COVID-19: Badly hit by virus, tourism sector in desperate need of revival plan

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COVID-19 has enforced not only national lockdowns but also shut down international borders, flights and shipping services. This has severely impacted livelihoods across various industries, especially the tourism sector.

Hotels have been forced to cancel bookings, travel agencies are shutting down and uncertainty looms large over the revival of the tourism industry which thrives on the aviation sector.

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Subhash Goyal Chairman, STIC Travel Group, ASSOCHAM Tourism Council, and Home Secretary FAITH said: “For something to revive it has to survive. I don’t think the tourism sector will survive.”

“There is going to be a loss of 38 million direct jobs and the number could also reach 50 million if we include restaurants, transport, guides, etc,” he added.

The World Travel and Tourism Council estimated that tourism contributed USD 240 billion or 9.2 % of India’s GDP. The sector also employed 42 million people directly and indirectly, as of 2018.

Also, medical tourism is expected to grow at USD 7-8 billion in 2020 separately.

COVID-19 has wiped out the tourism earnings of India. India may lose close to 1.25 trillion rupees in 2020, as per data from an industrial body.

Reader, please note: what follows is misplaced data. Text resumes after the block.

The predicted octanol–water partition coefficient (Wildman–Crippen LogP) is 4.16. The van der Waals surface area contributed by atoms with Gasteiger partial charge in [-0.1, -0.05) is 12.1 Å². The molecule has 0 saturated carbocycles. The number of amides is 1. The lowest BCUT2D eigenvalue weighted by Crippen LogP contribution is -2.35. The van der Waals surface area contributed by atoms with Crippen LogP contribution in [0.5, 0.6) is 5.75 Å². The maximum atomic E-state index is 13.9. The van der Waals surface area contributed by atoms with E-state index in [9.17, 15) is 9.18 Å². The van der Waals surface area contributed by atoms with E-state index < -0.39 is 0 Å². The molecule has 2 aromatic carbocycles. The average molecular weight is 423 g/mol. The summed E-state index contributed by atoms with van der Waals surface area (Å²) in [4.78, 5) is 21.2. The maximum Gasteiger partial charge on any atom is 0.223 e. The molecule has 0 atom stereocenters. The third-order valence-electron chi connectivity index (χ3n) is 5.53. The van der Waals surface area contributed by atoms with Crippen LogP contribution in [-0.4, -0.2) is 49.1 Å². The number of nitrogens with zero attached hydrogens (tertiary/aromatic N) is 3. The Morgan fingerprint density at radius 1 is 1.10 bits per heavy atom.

What can be done to revive this sector?

Crises situations allow the policymakers and stakeholders to rise from the disaster and provide long-lasting solutions to the various issues that affect the economy.

Subhash Goyal suggested some revival options like one year tax holiday for the sector, one-year tax refund, immediate return of Income Tax Refund and advances, 10 year Soft Loan to tourism, 50% salary should be paid by the government to staff in the Tourism Industry amongst others.

“All statutory payments and bank Interest and EMI should be deferred by nine months and there should be no interest in the deferred period” he added.

India can develop a two-tier solution to overcome the problem.

The sector is expected to suffer for another 3-4 months after the lockdown is lifted, till then, only essential travel will be allowed. Sometime during November, the demand may pick up.

India may not see any international tourist arrival for at least another 8-12 months. During this period, various tourism agencies and government can tap into the potential offered by Tier 2 and 3 cities.

Normally, tourism is often attracted through advertisements in urban areas. The time has come that the sector now taps into ‘small-town India’ to stimulate the sector.

Digital marketing can play an important key role here.

However, how one travels post-COVID-19 will transform as cleanliness, social distancing, hygiene checkups will dominate the travel and tourism sector.

Hence, sanitation and affordability can go a long way in encouraging people to travel after the sector limps back to normalcy.

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